The few reported cases of this disorder describe onset variability ranging from the neonatal period to later life.128,171–173 There is variability in disease severity as well. Ptosis, partial ophthalmoparesis, and mild facial weakness are commonplace. Weakness affecting proximal limbs, particularly shoulder abductors and ventilatory muscles occur in some but not all individuals.
This is one of the more common CMS, constituting approximately 15–20% of cases.122,123,125,128,130,152 The phenotype including age of onset is variable. Most cases present at birth or at infancy although cases presenting as late as the 20s occur. Neonatal arthrogryposis is common and prognathism and high-arched palate may occur. Crises may be precipitated by intercurrent infection. Ptosis, facial, jaw, and neck weakness are common whereas ophthalmoparesis is rare. Limb weakness is more common in later-onset cases. Although often proximal and symmetric, foot drop in late-onset cases is well recognized. If children survive the neonatal period, improvement with aging is not uncommon.
Predictably, a CMS patient with an LPR4 gene mutation has been recently described.139 The phenotype included hypotonia at birth with ventilatory and feeding difficulties. Motor milestones were delayed. As the child aged, prominent fatigue with proximal greater than distal extremity weakness became evident along with mild ptosis and ophthalmoparesis. A decremental response to repetitive stimulation was identified that responded favorably to edrophonium. Treatment with pyridostigmine however, aggravated weakness.
This disorder has been described in a single individual with recurrent apneic episodes and learning difficulties, perhaps related to hypoxic-ischemic injury.174
Plectin is a protein that links different cytoskeletal elements to target organelles in different body tissues.140 It provides crucial support for the junctional folds of the NMJ. As a result, the phenotype includes the potential for multiorgan involvement including skin [epidermolysis bullosa simplex (EBS)], skeletal muscle (muscular dystrophy), smooth muscle (esophageal atresia), and cardiac muscle (cardiomyopathy). The phenotype typically begins in infancy as EBS and evolves into a disorder producing ptosis and ophthalmoparesis, dysphagia, facial and limb weakness associated with a decremental response to slow repetitive stimulation. Modest CK elevations may occur.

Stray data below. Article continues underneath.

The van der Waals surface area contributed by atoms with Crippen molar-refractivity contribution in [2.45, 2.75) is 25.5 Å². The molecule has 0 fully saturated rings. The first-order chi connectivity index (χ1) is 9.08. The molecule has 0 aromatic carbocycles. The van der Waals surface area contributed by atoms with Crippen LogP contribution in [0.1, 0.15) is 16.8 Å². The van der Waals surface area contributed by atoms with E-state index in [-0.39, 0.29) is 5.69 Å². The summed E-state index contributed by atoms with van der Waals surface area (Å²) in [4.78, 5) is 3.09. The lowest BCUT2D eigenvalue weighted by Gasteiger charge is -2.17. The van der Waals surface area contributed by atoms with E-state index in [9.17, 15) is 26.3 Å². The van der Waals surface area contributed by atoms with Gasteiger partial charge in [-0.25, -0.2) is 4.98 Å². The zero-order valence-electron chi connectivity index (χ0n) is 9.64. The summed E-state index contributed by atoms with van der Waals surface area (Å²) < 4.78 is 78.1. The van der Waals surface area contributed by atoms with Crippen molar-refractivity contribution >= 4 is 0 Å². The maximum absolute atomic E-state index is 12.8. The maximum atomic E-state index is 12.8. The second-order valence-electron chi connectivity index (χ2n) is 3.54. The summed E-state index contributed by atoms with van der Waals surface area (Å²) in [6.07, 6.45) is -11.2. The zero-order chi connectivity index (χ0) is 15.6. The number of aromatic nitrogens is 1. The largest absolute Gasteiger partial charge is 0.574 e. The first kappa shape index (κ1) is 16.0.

Like many of the CMS, this genotype has phenotypic heterogeneity.131,135,146 Onset of reported cases range from in utero recognition to 19 years of age. The course is typically slowly progressive. Neonatal cases may be arthrogrypotic, with poor bulbar function and apneic episodes. The most common phenotype is a later-onset syndrome dominated by a proximal > distal pattern of weakness. The distal muscles most commonly involved include forearm extensors, intrinsic hand muscles, and the anterior compartment of the leg. Serum CK values are elevated in 50% of cases.
Like GFPT1, DPAGT1 is an enzyme thought to be necessary for the glycosylation of the nicotinic AChR and integral to the assembly and insertion of the channel into the postsynaptic membrane.132,136,137 It shares other features with GFPT1 CMS including a propensity to begin beyond the neonatal period and to produce a limb-girdle pattern of weakness. It does not seem to significantly affect life expectancy and individuals in their sixth decade have been reported. Other features common to GFPT1 and DPAGT1 CMS are tubular aggregates on muscle biopsy, decremental responses to slow repetitive stimulation and responsiveness to cholinesterase inhibitors, and 3,4 DAP. Unlike GFPT1 CMS, CK values are reported to be normal. Consistent with DPAGT1’s role in glycosylation in locations other than the NMJ, mutations of this gene may also produce a severe, neonatal multisystem disorder referred to as type 2 that may include seizures, microcephaly, ventilatory distress, hypotonia, and behavioral abnormalities. The determination of phenotype appears to be based on mutation location.